Walsh started to think more seriously about needing to get sober in 1989, during a tour in New Zealand. The self-admissions continued to pile up. The reality that Walsh’s addictions (vodka and cocaine his vices of his choice) were negatively impacting himself, his family and his career was the elephant in the room he could no longer avoid.
Partying sometimes until 4, being unable to leave because you can’t find the door is one thing when you’re in your 20s. But still being there as you’re into middle age is less sustainable.
Walsh also knew that the only way he could take part in an upcoming Eagles reunion would be if he were sober.
He went to rehab. He kept going to meetings, humble enough to listen to alcoholics who’d been sober for decades pointing him in the right direction.
Walsh started staying sober one day at a time to the point where he’s at 28 years of sobriety. He continued going to AA meetings and helping other alcoholics, speaking openly about himself because,in part, his life under the influence hadn’t been secret anyway.
Walsh has spent most of his years of sobriety touring, either solo or with the Eagles. There were occasional James Gang reunions, usually one-offs except for a 2006 reunion tour. He reunited with Fox and Peters for appearances at the memorial shows for Foo Fighters drummer Taylor Hawkins.That led to the band doing a headline set at a show raising money for veterans in Columbus, Ohio a week ago, part of Walsh’s ongoing charity work. That last appearance may be a farewell, but nobody’s ruling out more shows yet, either.
Walsh still being here and being able to talk about the future is a testament to the success of his ongoing recovery. A number of people he indulged with over the years, some famous (John Belushi), some not, didn’t make it.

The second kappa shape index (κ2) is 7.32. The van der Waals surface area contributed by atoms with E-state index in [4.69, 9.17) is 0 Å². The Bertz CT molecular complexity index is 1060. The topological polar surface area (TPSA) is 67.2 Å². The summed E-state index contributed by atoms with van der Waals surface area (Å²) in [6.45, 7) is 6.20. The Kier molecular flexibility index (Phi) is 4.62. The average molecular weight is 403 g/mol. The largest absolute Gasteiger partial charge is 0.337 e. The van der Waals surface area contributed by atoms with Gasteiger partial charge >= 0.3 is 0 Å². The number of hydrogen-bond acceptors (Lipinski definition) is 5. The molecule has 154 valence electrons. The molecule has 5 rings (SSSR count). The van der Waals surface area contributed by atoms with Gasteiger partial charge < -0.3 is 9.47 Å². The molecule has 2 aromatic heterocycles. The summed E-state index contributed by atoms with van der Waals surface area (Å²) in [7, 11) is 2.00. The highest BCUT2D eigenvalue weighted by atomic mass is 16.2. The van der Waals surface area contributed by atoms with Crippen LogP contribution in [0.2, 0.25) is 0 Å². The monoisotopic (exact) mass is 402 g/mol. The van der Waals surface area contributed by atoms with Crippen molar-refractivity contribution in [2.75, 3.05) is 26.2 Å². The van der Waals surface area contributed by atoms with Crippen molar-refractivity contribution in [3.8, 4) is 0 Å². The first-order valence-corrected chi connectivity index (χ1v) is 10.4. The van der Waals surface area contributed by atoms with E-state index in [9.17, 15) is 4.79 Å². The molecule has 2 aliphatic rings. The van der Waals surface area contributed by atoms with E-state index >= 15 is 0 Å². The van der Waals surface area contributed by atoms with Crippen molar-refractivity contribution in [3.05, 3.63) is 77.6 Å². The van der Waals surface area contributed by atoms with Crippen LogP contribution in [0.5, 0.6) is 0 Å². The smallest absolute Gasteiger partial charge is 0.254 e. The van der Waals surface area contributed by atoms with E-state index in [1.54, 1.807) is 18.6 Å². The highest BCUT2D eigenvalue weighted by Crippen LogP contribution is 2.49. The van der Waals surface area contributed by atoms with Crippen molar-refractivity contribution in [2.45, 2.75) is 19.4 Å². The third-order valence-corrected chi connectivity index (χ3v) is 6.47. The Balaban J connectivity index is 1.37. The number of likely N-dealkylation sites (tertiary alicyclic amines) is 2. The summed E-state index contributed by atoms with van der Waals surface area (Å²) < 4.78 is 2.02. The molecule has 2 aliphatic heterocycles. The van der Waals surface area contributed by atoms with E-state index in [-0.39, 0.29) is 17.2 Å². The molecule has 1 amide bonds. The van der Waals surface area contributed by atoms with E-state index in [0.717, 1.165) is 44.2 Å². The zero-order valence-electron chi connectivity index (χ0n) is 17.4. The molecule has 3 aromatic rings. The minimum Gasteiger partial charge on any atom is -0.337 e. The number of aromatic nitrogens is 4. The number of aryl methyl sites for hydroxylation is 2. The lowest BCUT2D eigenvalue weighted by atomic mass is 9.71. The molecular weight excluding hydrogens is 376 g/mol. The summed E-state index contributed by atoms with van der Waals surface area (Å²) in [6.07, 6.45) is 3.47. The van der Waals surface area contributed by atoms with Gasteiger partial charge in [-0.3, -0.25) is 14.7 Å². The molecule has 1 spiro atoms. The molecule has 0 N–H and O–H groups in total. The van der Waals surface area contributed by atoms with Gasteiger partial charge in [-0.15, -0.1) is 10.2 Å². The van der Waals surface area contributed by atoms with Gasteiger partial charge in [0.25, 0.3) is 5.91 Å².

The only thing Walsh hasn’t done since getting sober is become prolific in the studio. 2012’s Analog Man is the only album he’s released since the mid-90s. It’s a pleasant addition to his catalog, better than most of his ’80s and ’90s output. But it would have benefitted a different choice in producer. Saying this as someone for whom New World Record was the second album she ever bought, Jeff Lynne can bring a lot of good things to production, but grit and dirt are not among them.
Even with his best work mostly limited to a period between the James Gang Rides Again and There Goes the Neighborhood, Walsh remains one of the most respected players of his generation. He still knows his way around a guitar and when the mood and inspiration have struck him, he’s a better writer than his amiable goofball persona suggests.
Yeah, the Dude would be okay with Joe Walsh, the kind of guy who’d be there with several classic songs and a helping hand if he were serious about laying off the white Russians.